Seven cities in California are suing energy companies claiming that their contribution to global warming puts their municipalities at grave risk. That the energy industry giants misrepresented the dangers and in exchange for this malfeasance these cities should be rewarded with a little court-ordered public policy victory and some jackpot justice.
Somone at Exxon-Mobile decided to turn the tables. They are asking why the catastrophic claims made by these same municipalities in their lawsuit do no match the language used to woo bond investors?
In its lawsuit against energy companies, the city of Oakland declared “Global warming has caused and continues to cause accelerated sea level rise in San Francisco Bay and the adjacent ocean with severe, and potentially catastrophic, consequences for Oakland.” The filing predicted by 2050, 100-year floods will be occurring every 2.3 years and by 2100, once a week.
There are a plethora of organizations operating in New Hampshire working the threat of catastrophic, man-made, sea-level rise as a wedge issue to grow government, budgets, inflate local projects, raise taxes, and micro-manage people’s day-to-day lives.
But when Oakland, who claims severe and potentially catastrophic consequences in a lawsuit lays it out for potential bond investors, things take on a whole new tune.
“The City is unable to predict when seismic events, fires or other natural events, such as sea rise or other impacts of climate change, or flooding from a major storm, could occur, when they may occur, and, if any such events occur, whether they will have a material adverse effect on the business operations or financial condition of the City or the local economy.”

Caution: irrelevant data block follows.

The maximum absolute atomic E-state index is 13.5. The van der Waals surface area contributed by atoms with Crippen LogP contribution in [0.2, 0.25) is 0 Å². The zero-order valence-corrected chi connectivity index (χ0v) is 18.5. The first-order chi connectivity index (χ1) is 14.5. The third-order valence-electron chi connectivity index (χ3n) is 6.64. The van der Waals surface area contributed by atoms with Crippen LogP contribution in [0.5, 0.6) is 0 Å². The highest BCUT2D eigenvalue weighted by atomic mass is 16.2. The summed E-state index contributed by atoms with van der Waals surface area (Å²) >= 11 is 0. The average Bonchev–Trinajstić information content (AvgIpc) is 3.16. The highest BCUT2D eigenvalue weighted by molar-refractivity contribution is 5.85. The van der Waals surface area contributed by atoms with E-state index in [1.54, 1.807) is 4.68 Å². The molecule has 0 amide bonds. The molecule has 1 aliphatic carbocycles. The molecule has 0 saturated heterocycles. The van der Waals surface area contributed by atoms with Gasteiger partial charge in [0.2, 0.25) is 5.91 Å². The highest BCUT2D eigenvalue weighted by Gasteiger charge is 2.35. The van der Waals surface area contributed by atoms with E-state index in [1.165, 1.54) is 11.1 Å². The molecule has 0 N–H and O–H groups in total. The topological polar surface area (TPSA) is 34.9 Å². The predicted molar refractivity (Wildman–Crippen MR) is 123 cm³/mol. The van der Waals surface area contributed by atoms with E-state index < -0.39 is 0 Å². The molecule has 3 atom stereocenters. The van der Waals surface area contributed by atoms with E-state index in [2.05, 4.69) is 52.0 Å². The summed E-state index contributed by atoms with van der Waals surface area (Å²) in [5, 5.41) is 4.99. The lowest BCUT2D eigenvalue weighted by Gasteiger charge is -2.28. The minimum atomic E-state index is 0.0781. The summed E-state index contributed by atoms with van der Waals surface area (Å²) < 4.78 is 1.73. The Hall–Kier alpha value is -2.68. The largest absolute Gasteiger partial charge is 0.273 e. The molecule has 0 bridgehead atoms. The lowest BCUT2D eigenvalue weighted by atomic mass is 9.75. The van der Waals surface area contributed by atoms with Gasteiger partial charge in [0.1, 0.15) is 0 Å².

Is there a 97% consensus on this inability to predict narrative, because enquiring “scientific” minds would like to know if you are guilty of either fraud or fraud?
A potential fraud perpetrated in harmony and on this scale comes with additional legal problems (collusion) for the cities in California, but maybe not just California. The city of Portsmouth, New Hampshire, living as it does on the coast and in the cross-hairs of man-made global warming mischief has a triple-A bond rating from Standards and Poors and an Aa1 rating from Moodys.
Is Portsmouth misleading investors, Moody’s, or Standard and Poors or, as is more likely the case, investors can sleep easy knowing that their investment is safe in a beautiful city and it is in fact the voters and taxpayers in New Hampshire who are the more likely victims of fraud?